The microbial composition, methanogenic activity and architecture of particulate and fixed biofilms within four anaerobic hybrid reactors, R1–R4, operating at psychrophilic temperatures were investigated. The reactors treated low-strength (1 g COD l−1; R1) and high-strength (10 g COD l−1; R2–R4) wastewaters from the food-processing sector (R1, R2 – whey; R3 – sucrose; R4 – volatile fatty acids). Successful start-up and long-term psychrophilic operation was observed for all four reactors, with COD removal efficiencies of 80–99% achieved at 12–20 °C at organic loading rates of 1.3–20 kg COD m−3 d−1. The formation and maintenance of a well-settling granular sludge bed and an attached biofilm were shown to occur under psychrophilic conditions, an important consideration for the successful implementation of low temperature biofilm reactor technology. Culture-independent molecular techniques (terminal restriction fragment length polymorphism, clone library analysis and 16S rRNA gene sequencing) revealed that microbial population structure could be a key factor in reactor performance, with changes in the community structure of the three high-strength reactors preceding granular instability and a subsequent decline in COD removal efficiency. Biomonitoring of microbial population structure and dynamics within anaerobic reactors may, therefore, allow for the early recognition of potential operational problems.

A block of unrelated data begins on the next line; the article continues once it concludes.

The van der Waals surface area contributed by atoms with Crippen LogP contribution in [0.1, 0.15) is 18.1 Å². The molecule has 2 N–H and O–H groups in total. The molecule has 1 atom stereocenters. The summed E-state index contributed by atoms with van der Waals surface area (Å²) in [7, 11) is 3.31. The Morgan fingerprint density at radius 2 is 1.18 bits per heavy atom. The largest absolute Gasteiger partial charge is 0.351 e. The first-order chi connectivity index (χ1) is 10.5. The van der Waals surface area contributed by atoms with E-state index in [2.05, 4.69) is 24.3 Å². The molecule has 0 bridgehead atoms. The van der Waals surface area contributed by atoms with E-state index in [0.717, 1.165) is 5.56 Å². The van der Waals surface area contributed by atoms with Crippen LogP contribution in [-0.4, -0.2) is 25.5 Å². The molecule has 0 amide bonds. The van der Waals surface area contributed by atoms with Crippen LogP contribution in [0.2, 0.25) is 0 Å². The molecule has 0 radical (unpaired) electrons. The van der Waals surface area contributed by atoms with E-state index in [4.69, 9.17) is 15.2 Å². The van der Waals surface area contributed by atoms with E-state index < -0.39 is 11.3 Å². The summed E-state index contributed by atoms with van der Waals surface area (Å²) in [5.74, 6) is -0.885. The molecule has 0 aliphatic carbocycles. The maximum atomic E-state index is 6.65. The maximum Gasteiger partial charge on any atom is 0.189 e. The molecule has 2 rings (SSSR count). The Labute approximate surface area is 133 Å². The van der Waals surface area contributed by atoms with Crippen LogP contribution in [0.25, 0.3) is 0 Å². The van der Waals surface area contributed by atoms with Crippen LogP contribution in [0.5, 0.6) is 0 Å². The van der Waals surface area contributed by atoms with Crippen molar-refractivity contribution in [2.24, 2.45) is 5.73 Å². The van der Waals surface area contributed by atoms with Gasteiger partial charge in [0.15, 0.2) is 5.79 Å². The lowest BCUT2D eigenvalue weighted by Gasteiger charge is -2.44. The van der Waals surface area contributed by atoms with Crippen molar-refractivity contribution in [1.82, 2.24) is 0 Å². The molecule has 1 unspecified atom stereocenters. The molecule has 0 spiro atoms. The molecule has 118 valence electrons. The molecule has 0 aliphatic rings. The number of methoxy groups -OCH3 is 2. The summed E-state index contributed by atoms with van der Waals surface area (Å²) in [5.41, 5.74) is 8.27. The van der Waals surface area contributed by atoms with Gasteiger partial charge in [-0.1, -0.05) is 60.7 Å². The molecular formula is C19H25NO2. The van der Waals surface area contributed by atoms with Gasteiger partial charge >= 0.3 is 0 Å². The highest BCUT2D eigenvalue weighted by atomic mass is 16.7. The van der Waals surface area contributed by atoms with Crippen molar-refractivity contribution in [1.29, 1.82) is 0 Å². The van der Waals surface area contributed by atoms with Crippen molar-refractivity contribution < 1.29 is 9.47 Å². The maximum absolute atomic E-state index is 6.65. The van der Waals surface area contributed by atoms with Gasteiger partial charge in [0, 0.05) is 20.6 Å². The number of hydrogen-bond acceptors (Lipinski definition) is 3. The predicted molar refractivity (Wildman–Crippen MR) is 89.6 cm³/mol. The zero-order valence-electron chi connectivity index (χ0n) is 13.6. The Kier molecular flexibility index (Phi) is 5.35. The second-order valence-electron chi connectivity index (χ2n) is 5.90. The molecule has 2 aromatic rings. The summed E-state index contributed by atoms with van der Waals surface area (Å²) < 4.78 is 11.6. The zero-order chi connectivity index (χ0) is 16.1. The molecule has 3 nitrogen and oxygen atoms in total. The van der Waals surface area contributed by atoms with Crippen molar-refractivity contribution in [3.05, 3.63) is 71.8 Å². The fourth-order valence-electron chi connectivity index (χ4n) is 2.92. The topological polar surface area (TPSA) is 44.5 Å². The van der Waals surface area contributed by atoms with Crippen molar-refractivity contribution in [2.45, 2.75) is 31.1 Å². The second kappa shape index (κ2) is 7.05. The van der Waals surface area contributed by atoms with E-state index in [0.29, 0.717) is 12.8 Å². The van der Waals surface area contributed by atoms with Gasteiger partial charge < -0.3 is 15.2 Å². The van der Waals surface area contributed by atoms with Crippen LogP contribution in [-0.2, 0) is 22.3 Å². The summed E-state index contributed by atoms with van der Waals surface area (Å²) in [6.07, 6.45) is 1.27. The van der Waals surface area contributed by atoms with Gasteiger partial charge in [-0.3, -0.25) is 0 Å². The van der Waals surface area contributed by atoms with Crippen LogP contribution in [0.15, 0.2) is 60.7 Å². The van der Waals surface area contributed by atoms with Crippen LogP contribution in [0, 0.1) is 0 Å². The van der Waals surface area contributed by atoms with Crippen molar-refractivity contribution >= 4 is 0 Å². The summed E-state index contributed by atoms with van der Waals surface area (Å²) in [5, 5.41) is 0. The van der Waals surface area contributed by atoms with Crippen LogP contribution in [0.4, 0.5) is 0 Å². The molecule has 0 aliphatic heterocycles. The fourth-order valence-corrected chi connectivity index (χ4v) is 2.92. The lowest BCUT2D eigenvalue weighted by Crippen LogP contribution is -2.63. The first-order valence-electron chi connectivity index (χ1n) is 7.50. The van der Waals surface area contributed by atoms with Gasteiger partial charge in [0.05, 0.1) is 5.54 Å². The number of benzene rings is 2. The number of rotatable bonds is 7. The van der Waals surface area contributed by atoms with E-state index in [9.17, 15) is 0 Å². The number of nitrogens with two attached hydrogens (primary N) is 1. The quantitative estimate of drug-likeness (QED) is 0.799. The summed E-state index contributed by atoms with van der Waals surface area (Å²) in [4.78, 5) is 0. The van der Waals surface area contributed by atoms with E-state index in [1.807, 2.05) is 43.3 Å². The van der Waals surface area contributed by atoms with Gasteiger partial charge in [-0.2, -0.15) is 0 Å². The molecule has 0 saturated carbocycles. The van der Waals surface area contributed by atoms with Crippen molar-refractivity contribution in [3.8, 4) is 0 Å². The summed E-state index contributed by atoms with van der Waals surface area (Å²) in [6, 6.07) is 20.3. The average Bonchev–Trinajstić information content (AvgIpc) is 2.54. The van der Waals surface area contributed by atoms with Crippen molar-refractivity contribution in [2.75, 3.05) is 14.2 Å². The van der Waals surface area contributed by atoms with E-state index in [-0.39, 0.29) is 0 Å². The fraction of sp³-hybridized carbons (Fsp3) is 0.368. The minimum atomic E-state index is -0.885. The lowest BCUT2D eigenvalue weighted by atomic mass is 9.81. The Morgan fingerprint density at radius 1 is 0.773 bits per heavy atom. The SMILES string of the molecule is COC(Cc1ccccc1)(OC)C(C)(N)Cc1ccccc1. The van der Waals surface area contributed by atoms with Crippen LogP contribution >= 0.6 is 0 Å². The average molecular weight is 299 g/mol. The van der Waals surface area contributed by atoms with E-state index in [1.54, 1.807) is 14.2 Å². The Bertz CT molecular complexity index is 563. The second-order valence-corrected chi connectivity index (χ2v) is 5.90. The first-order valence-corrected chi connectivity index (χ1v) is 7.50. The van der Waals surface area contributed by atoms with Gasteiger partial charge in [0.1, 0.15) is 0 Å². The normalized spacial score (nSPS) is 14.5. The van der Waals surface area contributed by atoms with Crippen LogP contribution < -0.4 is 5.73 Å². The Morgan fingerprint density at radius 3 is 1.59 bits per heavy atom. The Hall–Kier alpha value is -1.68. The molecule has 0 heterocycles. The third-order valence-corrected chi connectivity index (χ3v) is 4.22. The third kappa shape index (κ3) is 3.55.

Biofilm reactor technology for low temperature anaerobic waste treatment: microbiology and process characteristics
S. McHugh, G. Collins, T. Mahony, V. O'Flaherty; Biofilm reactor technology for low temperature anaerobic waste treatment: microbiology and process characteristics. Water Sci Technol 1 October 2005; 52 (7): 107–113. doi: https://doi.org/10.2166/wst.2005.0188
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